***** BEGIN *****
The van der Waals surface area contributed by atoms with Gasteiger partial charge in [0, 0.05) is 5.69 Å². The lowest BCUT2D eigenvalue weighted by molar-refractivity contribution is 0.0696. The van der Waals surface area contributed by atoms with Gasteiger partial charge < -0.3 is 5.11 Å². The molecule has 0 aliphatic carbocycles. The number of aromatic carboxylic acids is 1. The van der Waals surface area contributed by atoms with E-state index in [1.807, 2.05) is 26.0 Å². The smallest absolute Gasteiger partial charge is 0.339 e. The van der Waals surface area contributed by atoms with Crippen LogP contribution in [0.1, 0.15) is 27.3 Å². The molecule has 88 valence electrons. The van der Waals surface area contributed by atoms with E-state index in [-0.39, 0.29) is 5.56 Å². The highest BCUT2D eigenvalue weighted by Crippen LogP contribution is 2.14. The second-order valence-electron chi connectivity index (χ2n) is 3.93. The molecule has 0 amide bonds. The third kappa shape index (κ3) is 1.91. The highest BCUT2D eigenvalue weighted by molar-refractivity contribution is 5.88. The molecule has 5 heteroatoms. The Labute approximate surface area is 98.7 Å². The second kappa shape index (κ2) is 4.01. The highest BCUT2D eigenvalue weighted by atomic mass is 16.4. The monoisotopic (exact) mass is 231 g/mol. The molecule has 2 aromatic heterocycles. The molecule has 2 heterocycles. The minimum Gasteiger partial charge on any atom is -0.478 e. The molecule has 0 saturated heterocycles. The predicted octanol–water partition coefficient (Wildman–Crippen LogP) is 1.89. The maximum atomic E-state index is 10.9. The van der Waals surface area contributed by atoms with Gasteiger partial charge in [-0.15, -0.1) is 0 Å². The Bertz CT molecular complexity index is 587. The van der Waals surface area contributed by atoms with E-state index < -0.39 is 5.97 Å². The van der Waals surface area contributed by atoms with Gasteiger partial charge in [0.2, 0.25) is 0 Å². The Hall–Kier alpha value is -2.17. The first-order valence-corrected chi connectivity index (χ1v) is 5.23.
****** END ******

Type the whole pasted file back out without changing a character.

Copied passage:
The van der Waals surface area contributed by atoms with Gasteiger partial charge in [0, 0.05) is 5.69 Å². The lowest BCUT2D eigenvalue weighted by molar-refractivity contribution is 0.0696. The van der Waals surface area contributed by atoms with Gasteiger partial charge < -0.3 is 5.11 Å². The molecule has 0 aliphatic carbocycles. The number of aromatic carboxylic acids is 1. The van der Waals surface area contributed by atoms with E-state index in [1.807, 2.05) is 26.0 Å². The smallest absolute Gasteiger partial charge is 0.339 e. The van der Waals surface area contributed by atoms with Crippen LogP contribution in [0.1, 0.15) is 27.3 Å². The molecule has 88 valence electrons. The van der Waals surface area contributed by atoms with E-state index in [-0.39, 0.29) is 5.56 Å². The highest BCUT2D eigenvalue weighted by Crippen LogP contribution is 2.14. The second-order valence-electron chi connectivity index (χ2n) is 3.93. The molecule has 0 amide bonds. The third kappa shape index (κ3) is 1.91. The highest BCUT2D eigenvalue weighted by molar-refractivity contribution is 5.88. The molecule has 5 heteroatoms. The Labute approximate surface area is 98.7 Å². The second kappa shape index (κ2) is 4.01. The highest BCUT2D eigenvalue weighted by atomic mass is 16.4. The monoisotopic (exact) mass is 231 g/mol. The molecule has 2 aromatic heterocycles. The molecule has 2 heterocycles. The minimum Gasteiger partial charge on any atom is -0.478 e. The molecule has 0 saturated heterocycles. The predicted octanol–water partition coefficient (Wildman–Crippen LogP) is 1.89. The maximum atomic E-state index is 10.9. The van der Waals surface area contributed by atoms with Gasteiger partial charge in [-0.15, -0.1) is 0 Å². The Bertz CT molecular complexity index is 587. The van der Waals surface area contributed by atoms with E-state index < -0.39 is 5.97 Å². The van der Waals surface area contributed by atoms with Gasteiger partial charge in [0.2, 0.25) is 0 Å². The Hall–Kier alpha value is -2.17. The first-order valence-corrected chi connectivity index (χ1v) is 5.23.